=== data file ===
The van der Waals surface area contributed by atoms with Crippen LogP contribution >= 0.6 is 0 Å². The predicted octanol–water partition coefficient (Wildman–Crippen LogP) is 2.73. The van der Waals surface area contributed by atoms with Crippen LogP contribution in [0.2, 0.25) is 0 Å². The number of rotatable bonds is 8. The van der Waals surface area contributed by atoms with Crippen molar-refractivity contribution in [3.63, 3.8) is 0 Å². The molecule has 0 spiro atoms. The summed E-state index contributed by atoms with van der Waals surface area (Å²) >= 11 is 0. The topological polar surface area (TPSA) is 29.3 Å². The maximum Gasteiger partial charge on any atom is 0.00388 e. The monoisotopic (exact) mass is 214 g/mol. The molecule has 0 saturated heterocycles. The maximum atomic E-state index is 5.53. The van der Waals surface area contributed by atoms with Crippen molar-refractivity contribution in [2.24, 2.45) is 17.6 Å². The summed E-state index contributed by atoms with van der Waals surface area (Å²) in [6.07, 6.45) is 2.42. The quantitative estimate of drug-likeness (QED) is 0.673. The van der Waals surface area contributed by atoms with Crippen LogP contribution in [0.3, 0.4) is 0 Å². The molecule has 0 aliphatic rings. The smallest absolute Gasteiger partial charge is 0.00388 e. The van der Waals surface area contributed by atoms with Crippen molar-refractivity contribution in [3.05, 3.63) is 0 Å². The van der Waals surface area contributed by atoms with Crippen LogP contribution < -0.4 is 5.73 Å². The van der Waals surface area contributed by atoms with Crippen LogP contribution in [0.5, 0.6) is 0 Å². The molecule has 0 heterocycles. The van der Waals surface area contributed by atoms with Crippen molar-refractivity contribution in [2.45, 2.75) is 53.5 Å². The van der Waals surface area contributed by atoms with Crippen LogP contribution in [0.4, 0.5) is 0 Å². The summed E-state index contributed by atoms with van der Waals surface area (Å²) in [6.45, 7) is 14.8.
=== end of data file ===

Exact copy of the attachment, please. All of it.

The van der Waals surface area contributed by atoms with Crippen LogP contribution >= 0.6 is 0 Å². The predicted octanol–water partition coefficient (Wildman–Crippen LogP) is 2.73. The van der Waals surface area contributed by atoms with Crippen LogP contribution in [0.2, 0.25) is 0 Å². The number of rotatable bonds is 8. The van der Waals surface area contributed by atoms with Crippen molar-refractivity contribution in [3.63, 3.8) is 0 Å². The molecule has 0 spiro atoms. The summed E-state index contributed by atoms with van der Waals surface area (Å²) >= 11 is 0. The topological polar surface area (TPSA) is 29.3 Å². The maximum Gasteiger partial charge on any atom is 0.00388 e. The monoisotopic (exact) mass is 214 g/mol. The molecule has 0 saturated heterocycles. The maximum atomic E-state index is 5.53. The van der Waals surface area contributed by atoms with Crippen molar-refractivity contribution in [2.24, 2.45) is 17.6 Å². The summed E-state index contributed by atoms with van der Waals surface area (Å²) in [6.07, 6.45) is 2.42. The quantitative estimate of drug-likeness (QED) is 0.673. The van der Waals surface area contributed by atoms with Crippen LogP contribution in [0.3, 0.4) is 0 Å². The molecule has 0 aliphatic rings. The smallest absolute Gasteiger partial charge is 0.00388 e. The van der Waals surface area contributed by atoms with Crippen molar-refractivity contribution in [3.05, 3.63) is 0 Å². The van der Waals surface area contributed by atoms with Crippen LogP contribution < -0.4 is 5.73 Å². The van der Waals surface area contributed by atoms with Crippen LogP contribution in [0.5, 0.6) is 0 Å². The molecule has 0 heterocycles. The van der Waals surface area contributed by atoms with Crippen molar-refractivity contribution in [2.45, 2.75) is 53.5 Å². The van der Waals surface area contributed by atoms with Crippen LogP contribution in [0.4, 0.5) is 0 Å². The summed E-state index contributed by atoms with van der Waals surface area (Å²) in [6.45, 7) is 14.8.